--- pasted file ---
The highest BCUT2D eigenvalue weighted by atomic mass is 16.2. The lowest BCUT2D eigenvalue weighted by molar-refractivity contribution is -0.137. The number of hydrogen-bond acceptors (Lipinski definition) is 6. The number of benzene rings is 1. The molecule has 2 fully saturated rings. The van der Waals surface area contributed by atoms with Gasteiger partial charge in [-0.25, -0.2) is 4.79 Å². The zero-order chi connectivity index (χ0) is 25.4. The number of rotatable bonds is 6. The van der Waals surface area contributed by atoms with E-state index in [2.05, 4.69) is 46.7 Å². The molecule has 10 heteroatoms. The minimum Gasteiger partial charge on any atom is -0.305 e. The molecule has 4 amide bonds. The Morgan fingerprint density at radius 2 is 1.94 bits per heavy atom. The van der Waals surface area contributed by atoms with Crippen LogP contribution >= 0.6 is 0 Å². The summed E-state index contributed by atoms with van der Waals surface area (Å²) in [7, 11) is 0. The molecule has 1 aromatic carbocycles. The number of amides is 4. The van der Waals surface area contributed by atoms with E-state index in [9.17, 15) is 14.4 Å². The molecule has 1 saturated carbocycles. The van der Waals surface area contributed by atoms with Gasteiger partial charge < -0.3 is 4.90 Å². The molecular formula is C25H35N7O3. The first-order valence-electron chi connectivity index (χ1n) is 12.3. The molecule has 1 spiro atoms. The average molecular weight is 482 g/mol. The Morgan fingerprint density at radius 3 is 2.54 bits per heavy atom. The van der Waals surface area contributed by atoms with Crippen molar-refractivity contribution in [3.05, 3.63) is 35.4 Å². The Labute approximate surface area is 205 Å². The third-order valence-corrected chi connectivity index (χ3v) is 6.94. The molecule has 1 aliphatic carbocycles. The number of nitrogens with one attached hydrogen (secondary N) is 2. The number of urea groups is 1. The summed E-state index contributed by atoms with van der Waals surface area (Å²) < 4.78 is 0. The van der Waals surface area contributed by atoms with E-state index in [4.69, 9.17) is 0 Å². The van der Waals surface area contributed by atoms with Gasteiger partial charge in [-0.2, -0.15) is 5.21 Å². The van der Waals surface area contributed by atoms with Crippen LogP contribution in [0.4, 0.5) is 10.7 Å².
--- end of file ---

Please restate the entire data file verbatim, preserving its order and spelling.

The highest BCUT2D eigenvalue weighted by atomic mass is 16.2. The lowest BCUT2D eigenvalue weighted by molar-refractivity contribution is -0.137. The number of hydrogen-bond acceptors (Lipinski definition) is 6. The number of benzene rings is 1. The molecule has 2 fully saturated rings. The van der Waals surface area contributed by atoms with Gasteiger partial charge in [-0.25, -0.2) is 4.79 Å². The zero-order chi connectivity index (χ0) is 25.4. The number of rotatable bonds is 6. The van der Waals surface area contributed by atoms with E-state index in [2.05, 4.69) is 46.7 Å². The molecule has 10 heteroatoms. The minimum Gasteiger partial charge on any atom is -0.305 e. The molecule has 4 amide bonds. The Morgan fingerprint density at radius 2 is 1.94 bits per heavy atom. The van der Waals surface area contributed by atoms with Crippen LogP contribution >= 0.6 is 0 Å². The summed E-state index contributed by atoms with van der Waals surface area (Å²) in [7, 11) is 0. The molecule has 1 aromatic carbocycles. The number of amides is 4. The van der Waals surface area contributed by atoms with E-state index in [9.17, 15) is 14.4 Å². The molecule has 1 saturated carbocycles. The van der Waals surface area contributed by atoms with Gasteiger partial charge < -0.3 is 4.90 Å². The molecular formula is C25H35N7O3. The first-order valence-electron chi connectivity index (χ1n) is 12.3. The molecule has 1 spiro atoms. The average molecular weight is 482 g/mol. The Morgan fingerprint density at radius 3 is 2.54 bits per heavy atom. The van der Waals surface area contributed by atoms with Crippen molar-refractivity contribution in [3.05, 3.63) is 35.4 Å². The Labute approximate surface area is 205 Å². The third-order valence-corrected chi connectivity index (χ3v) is 6.94. The molecule has 1 aliphatic carbocycles. The number of nitrogens with one attached hydrogen (secondary N) is 2. The number of urea groups is 1. The summed E-state index contributed by atoms with van der Waals surface area (Å²) < 4.78 is 0. The van der Waals surface area contributed by atoms with E-state index in [4.69, 9.17) is 0 Å². The van der Waals surface area contributed by atoms with Gasteiger partial charge in [-0.2, -0.15) is 5.21 Å². The van der Waals surface area contributed by atoms with Crippen LogP contribution in [0.4, 0.5) is 10.7 Å².